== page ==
This information is intended for educational purposes only and should not be taken as legal advice. Always consult an attorney before making decisions about your estate plan.
Here are a few tips for keeping your finances under control during the holiday season.
Set a holiday budget: Before the holiday madness starts, take a look at your budget and figure out how much you can reasonably spend on gifts and holiday merriment. Knowing your total budget in advance is the best first step to making sure things stay under control this holiday season.
Reduce unnecessary expenses: Take a look at your bank account or credit card bill. Is there anything you normally “splurge” on that you could cut out this month? This is a good time to review some of your spending habits.
Make a list and prioritize it: Determine your top financial priorities for this holiday season and make sure you allocate budget to those first. For the non-essential purchases, think about where you could save a little by making a homemade gift or “giving” your time instead.
Track your holiday spending: Document every gift, hostess gift, new holiday outfit, so you can easily track how much you are spending vs. how much you have left in your holiday budget.
There are important estate planning documents you should have for your benefit and the benefit of those you leave behind. We hope this list will help you get organized. You may want to review them with your family as well as your attorney and financial advisor.
Often referred to as a living will, this document lists your wishes related to medical care and procedures when you are unable to communicate.
Durable Power of Attorney for Health Care
Included in your Advance Directive, you can appoint someone you trust to make medical decisions for you if you become incapacitated and can’t make them for yourself.
Durable Power of Attorney for Finances
This POA appoints an agent to help manage your financial affairs. It could be structured to become effective immediately, to take effect at a future date, or triggered upon an event such as incapacity.
A revocable living trust directs how your assets are to be used both during your lifetime and after your death. You will want to contact a trusted attorney to explore whether a trust would best facilitate your intentions.
Last Will and Testament (Will)
Your Will appoints beneficiaries and directs assets distribution after death.
Are you interested in receiving Financial Assistance from the Willamette View Foundation? We have resources that have already been accumulated to help you. Using our Resident Assistance Program does not require the redirection of funds that could be used for other needs of the Willamette View community.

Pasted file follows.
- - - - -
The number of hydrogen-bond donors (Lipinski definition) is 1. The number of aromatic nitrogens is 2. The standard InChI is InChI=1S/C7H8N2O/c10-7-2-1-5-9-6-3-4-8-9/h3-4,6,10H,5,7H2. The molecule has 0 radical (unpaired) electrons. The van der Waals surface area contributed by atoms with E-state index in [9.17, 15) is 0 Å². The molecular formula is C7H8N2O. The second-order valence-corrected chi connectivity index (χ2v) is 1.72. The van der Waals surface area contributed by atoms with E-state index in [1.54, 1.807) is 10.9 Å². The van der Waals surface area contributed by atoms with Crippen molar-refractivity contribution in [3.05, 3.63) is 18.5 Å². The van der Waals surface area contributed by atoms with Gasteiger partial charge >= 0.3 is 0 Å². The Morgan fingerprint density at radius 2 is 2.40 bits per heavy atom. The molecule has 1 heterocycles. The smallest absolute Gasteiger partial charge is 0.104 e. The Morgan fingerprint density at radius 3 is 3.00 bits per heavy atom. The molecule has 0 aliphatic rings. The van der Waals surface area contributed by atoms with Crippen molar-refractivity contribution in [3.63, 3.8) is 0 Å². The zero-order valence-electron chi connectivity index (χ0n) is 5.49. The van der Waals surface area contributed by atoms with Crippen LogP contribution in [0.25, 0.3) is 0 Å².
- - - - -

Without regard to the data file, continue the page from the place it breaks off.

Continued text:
What can the Foundation do for you?
The Foundation can help when ends don’t meet. We have resources available to assist with your Willamette View bill when you have out lived your resources.
How do you ask for help?
Just give us a call and we’ll walk you through our very easy application process. Your request for assistance will be reviewed by the Willamette View Foundation’s Board of Directors, with anonymity, on a case-by-case basis after an evaluation of your specific circumstances.
What are some standards to keep in mind and what is expected of the residents?
Residents are expected to preserve and mange their assets wisely, including maintaining appropriate insurance.
Residents must have used their resources for reasonable recreation and personal expenses, including reasonable charitable contributions and gifts to friends and family.
Residents should strive to live within their financial means and refrain from extravagant spending.
Residents should obtain necessary medical care through economical means based on individual circumstances.
The Willamette View Foundation’s main purpose is to serve as the safety net for the residents of Willamette View who may come to a point in their lives when they have exhausted their funds through no fault of their own. We have been providing financial assistance to Willamette View residents for 52 years
Asking for help is hard, but we are here to help. You can come directly to us; we’ll make the process as straight forward and easy as possible.
Here is what you need to know:
All Willamette View Inc. residents can apply for assistance.
All applications are reviewed by the Foundation Board of Directors on a case-by-case anonymous basis.
Residents must meet the Eligibility Standards to be approved for assistance.
The assistance program supplements your monthly income to cover your costs at Willamette View.
There is a special policy for couples.
Approved residents will begin receiving assistance as soon as all other resources have been depleted.
Financial Assistance is funded solely by generous donations from our supporters and investment earnings.
No qualified resident has ever been turned down. Over $10.5 million dollars in assistance has been paid to Willamette View on behalf of residents unable to pay their monthly bill.